Additionally, internal candidate sharing is an essential part of the remote recruiting process, and opens up many opportunities when you recruit remotely. In this way, communication is key in order to quickly share potential candidates internally for other open roles that your recruiting colleagues may be working on. 

At Terminal, we go as far as having a candidate-sharing Slack channel with a set format for recruiters to use where they can share good candidates who are not a fit for their role but could be a match somewhere else. This format includes name, link to their profile, top 3-4 tech stacks used, and a brief summary of why the profile is being shared. 

After the person shares a candidate in the channel, the other sourcers and recruiters can see all the details in one easy spot and then can put an eyeball emoji on the message if they are interested in learning more. If they definitely want to talk to a candidate they use a green check, and if they want to pass they either don’t respond at all or select the red X emoji. 

Having a set process like this has helped keep the channel a lot cleaner and easier to read – and overall, it ensures that great candidates don’t get lost internally in this era of greater digital communication.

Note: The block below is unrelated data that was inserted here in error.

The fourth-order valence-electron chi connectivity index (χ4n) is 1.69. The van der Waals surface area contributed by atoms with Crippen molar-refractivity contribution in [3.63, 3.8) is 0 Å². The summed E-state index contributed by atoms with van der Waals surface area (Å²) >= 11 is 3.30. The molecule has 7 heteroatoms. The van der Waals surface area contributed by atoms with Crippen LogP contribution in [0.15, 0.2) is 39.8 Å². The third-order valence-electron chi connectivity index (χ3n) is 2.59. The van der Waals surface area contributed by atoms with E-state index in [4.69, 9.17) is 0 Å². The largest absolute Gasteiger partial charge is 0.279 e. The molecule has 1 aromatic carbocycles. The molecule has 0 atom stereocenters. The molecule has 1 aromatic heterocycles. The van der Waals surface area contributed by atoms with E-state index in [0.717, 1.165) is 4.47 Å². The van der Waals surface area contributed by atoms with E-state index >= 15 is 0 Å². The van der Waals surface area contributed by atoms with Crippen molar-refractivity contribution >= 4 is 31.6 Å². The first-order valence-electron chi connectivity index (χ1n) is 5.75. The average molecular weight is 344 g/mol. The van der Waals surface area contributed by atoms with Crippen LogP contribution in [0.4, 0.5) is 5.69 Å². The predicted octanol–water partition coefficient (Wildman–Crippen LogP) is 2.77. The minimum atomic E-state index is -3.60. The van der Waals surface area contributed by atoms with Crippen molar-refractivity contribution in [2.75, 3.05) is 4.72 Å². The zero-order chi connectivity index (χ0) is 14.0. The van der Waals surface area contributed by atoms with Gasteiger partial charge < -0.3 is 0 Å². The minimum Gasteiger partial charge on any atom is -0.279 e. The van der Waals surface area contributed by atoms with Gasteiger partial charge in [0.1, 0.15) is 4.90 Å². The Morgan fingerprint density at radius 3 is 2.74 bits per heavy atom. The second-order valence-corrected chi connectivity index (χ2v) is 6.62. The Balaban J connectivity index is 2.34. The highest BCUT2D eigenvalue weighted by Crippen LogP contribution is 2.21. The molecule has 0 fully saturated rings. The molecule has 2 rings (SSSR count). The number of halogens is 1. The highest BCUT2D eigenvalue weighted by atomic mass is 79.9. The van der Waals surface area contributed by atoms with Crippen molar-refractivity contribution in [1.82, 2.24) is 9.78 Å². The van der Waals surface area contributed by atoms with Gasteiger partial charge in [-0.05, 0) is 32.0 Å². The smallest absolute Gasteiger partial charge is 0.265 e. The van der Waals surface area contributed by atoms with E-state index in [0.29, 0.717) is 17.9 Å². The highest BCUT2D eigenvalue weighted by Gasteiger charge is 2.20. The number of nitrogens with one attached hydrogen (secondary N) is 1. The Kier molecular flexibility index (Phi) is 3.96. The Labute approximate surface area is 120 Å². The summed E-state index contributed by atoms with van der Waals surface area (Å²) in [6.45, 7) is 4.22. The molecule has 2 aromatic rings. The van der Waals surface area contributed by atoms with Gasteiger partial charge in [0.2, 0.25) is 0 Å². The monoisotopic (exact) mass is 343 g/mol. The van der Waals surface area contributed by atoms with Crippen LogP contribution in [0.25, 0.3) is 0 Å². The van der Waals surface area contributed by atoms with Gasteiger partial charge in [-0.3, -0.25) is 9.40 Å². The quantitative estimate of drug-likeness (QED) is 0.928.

3. Take steps today to build a stellar employer brand as a remote work leader

Today, job seekers are increasingly interested in learning how your company supports remote work, and how your company values are aligned with their career goals. This means that your company’s ability to effectively thrive in a remote working environment should shine through during every part of the remote recruiting process.  

One of the top questions my team gets asked from candidates is about how a company keeps employees engaged remotely. This is just one question you can prepare to answer now—and to begin putting solutions in place for. Consider organizing more virtual events and during interviews have a list on hand that demonstrates to candidates ways in which your company supports and hosts virtual events such as social hours, monthly all-hands, or AMA’s to keep employees engaged. 

Where the rubber meets the road, however, is in executing on these remote engagement promises once you’ve hired a new team member. The first few weeks of onboarding a new team member in a remote environment are absolutely critical to help them feel supported and set up for success. One tactic for achieving this is to assign each remote new hire an onboarding buddy who is available to help them with any questions that may come up and in finding the needed resources early on.

With today’s new remote-recruiting landscape, that’s primed to only get increasingly competitive, this is the moment for leaders to learn and adapt to new remote recruiting best practices to ensure their companies are attracting and retaining best in class remote talent, regardless of the circumstances of the hiring market.

Missed part one in the recruiting series? See part one with a definitive list of questions for finding high-performing remote candidates.